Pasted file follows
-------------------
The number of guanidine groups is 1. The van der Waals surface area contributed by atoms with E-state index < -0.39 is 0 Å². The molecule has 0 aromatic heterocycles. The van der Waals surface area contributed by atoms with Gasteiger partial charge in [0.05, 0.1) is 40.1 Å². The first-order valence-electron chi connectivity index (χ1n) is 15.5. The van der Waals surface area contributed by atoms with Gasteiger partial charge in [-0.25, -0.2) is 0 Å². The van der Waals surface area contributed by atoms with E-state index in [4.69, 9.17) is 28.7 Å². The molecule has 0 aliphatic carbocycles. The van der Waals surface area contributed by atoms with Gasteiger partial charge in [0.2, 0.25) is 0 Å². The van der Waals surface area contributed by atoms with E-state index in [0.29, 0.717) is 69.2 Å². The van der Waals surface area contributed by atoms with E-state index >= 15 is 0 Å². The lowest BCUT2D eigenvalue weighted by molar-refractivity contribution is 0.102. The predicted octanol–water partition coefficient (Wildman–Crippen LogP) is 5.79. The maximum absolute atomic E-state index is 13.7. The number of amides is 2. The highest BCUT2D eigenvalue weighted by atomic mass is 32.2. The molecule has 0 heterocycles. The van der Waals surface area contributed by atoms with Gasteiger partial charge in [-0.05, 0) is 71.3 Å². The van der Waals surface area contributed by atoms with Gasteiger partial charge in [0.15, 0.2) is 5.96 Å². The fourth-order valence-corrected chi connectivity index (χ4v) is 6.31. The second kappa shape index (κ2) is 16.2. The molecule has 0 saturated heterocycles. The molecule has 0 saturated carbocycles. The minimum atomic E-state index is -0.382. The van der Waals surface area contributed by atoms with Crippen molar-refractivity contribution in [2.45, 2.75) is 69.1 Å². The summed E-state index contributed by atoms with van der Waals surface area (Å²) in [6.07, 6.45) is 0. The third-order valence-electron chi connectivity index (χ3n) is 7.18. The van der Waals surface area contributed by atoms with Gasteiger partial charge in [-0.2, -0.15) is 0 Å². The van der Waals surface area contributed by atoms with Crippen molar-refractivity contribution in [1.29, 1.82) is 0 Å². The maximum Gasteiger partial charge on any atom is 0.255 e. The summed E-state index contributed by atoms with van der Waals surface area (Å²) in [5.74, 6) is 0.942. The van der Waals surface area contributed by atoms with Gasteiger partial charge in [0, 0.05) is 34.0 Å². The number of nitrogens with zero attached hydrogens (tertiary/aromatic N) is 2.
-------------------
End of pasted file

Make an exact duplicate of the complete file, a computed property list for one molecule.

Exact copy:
The number of guanidine groups is 1. The van der Waals surface area contributed by atoms with E-state index < -0.39 is 0 Å². The molecule has 0 aromatic heterocycles. The van der Waals surface area contributed by atoms with Gasteiger partial charge in [0.05, 0.1) is 40.1 Å². The first-order valence-electron chi connectivity index (χ1n) is 15.5. The van der Waals surface area contributed by atoms with Gasteiger partial charge in [-0.25, -0.2) is 0 Å². The van der Waals surface area contributed by atoms with E-state index in [4.69, 9.17) is 28.7 Å². The molecule has 0 aliphatic carbocycles. The van der Waals surface area contributed by atoms with Gasteiger partial charge in [0.2, 0.25) is 0 Å². The van der Waals surface area contributed by atoms with E-state index in [0.29, 0.717) is 69.2 Å². The van der Waals surface area contributed by atoms with E-state index >= 15 is 0 Å². The lowest BCUT2D eigenvalue weighted by molar-refractivity contribution is 0.102. The predicted octanol–water partition coefficient (Wildman–Crippen LogP) is 5.79. The maximum absolute atomic E-state index is 13.7. The number of amides is 2. The highest BCUT2D eigenvalue weighted by atomic mass is 32.2. The molecule has 0 heterocycles. The van der Waals surface area contributed by atoms with Gasteiger partial charge in [-0.05, 0) is 71.3 Å². The van der Waals surface area contributed by atoms with Gasteiger partial charge in [0.15, 0.2) is 5.96 Å². The fourth-order valence-corrected chi connectivity index (χ4v) is 6.31. The second kappa shape index (κ2) is 16.2. The molecule has 0 saturated heterocycles. The molecule has 0 saturated carbocycles. The minimum atomic E-state index is -0.382. The van der Waals surface area contributed by atoms with Crippen molar-refractivity contribution in [2.45, 2.75) is 69.1 Å². The summed E-state index contributed by atoms with van der Waals surface area (Å²) in [6.07, 6.45) is 0. The third-order valence-electron chi connectivity index (χ3n) is 7.18. The van der Waals surface area contributed by atoms with Gasteiger partial charge in [-0.2, -0.15) is 0 Å². The van der Waals surface area contributed by atoms with Crippen molar-refractivity contribution in [1.29, 1.82) is 0 Å². The maximum Gasteiger partial charge on any atom is 0.255 e. The summed E-state index contributed by atoms with van der Waals surface area (Å²) in [5.74, 6) is 0.942. The van der Waals surface area contributed by atoms with Gasteiger partial charge in [0, 0.05) is 34.0 Å². The number of nitrogens with zero attached hydrogens (tertiary/aromatic N) is 2.